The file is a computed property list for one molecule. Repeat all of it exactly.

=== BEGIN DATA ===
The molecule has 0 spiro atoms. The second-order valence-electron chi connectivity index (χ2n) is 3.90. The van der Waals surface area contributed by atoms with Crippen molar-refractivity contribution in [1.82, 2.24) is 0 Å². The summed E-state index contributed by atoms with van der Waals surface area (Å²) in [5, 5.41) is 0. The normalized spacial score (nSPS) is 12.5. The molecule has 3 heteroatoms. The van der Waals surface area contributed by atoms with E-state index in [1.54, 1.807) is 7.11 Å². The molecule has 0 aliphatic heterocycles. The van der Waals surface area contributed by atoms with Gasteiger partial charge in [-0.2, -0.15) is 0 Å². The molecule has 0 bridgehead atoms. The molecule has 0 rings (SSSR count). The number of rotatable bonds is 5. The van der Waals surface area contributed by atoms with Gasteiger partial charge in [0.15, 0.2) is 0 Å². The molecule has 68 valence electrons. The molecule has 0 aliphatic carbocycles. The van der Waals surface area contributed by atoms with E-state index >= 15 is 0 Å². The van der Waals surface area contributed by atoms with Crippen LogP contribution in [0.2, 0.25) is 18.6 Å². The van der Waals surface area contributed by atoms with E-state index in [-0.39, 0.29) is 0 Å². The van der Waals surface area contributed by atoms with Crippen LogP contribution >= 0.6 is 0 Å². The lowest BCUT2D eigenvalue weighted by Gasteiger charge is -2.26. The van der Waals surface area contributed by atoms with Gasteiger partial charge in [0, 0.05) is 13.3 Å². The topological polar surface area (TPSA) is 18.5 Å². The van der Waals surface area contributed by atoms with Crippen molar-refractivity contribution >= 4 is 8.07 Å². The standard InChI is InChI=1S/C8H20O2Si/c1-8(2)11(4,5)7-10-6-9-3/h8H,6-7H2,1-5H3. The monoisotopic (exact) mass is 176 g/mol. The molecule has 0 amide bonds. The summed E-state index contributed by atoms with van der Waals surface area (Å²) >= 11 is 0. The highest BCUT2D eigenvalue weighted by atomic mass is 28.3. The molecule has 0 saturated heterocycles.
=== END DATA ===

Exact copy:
The molecule has 0 spiro atoms. The second-order valence-electron chi connectivity index (χ2n) is 3.90. The van der Waals surface area contributed by atoms with Crippen molar-refractivity contribution in [1.82, 2.24) is 0 Å². The summed E-state index contributed by atoms with van der Waals surface area (Å²) in [5, 5.41) is 0. The normalized spacial score (nSPS) is 12.5. The molecule has 3 heteroatoms. The van der Waals surface area contributed by atoms with E-state index in [1.54, 1.807) is 7.11 Å². The molecule has 0 aliphatic heterocycles. The van der Waals surface area contributed by atoms with Gasteiger partial charge in [-0.2, -0.15) is 0 Å². The molecule has 0 bridgehead atoms. The molecule has 0 rings (SSSR count). The number of rotatable bonds is 5. The van der Waals surface area contributed by atoms with Gasteiger partial charge in [0.15, 0.2) is 0 Å². The molecule has 68 valence electrons. The molecule has 0 aliphatic carbocycles. The van der Waals surface area contributed by atoms with E-state index >= 15 is 0 Å². The van der Waals surface area contributed by atoms with Crippen LogP contribution in [0.2, 0.25) is 18.6 Å². The van der Waals surface area contributed by atoms with E-state index in [-0.39, 0.29) is 0 Å². The van der Waals surface area contributed by atoms with Crippen LogP contribution >= 0.6 is 0 Å². The lowest BCUT2D eigenvalue weighted by Gasteiger charge is -2.26. The van der Waals surface area contributed by atoms with Gasteiger partial charge in [0, 0.05) is 13.3 Å². The topological polar surface area (TPSA) is 18.5 Å². The van der Waals surface area contributed by atoms with Crippen molar-refractivity contribution >= 4 is 8.07 Å². The standard InChI is InChI=1S/C8H20O2Si/c1-8(2)11(4,5)7-10-6-9-3/h8H,6-7H2,1-5H3. The monoisotopic (exact) mass is 176 g/mol. The molecule has 0 amide bonds. The summed E-state index contributed by atoms with van der Waals surface area (Å²) >= 11 is 0. The highest BCUT2D eigenvalue weighted by atomic mass is 28.3. The molecule has 0 saturated heterocycles.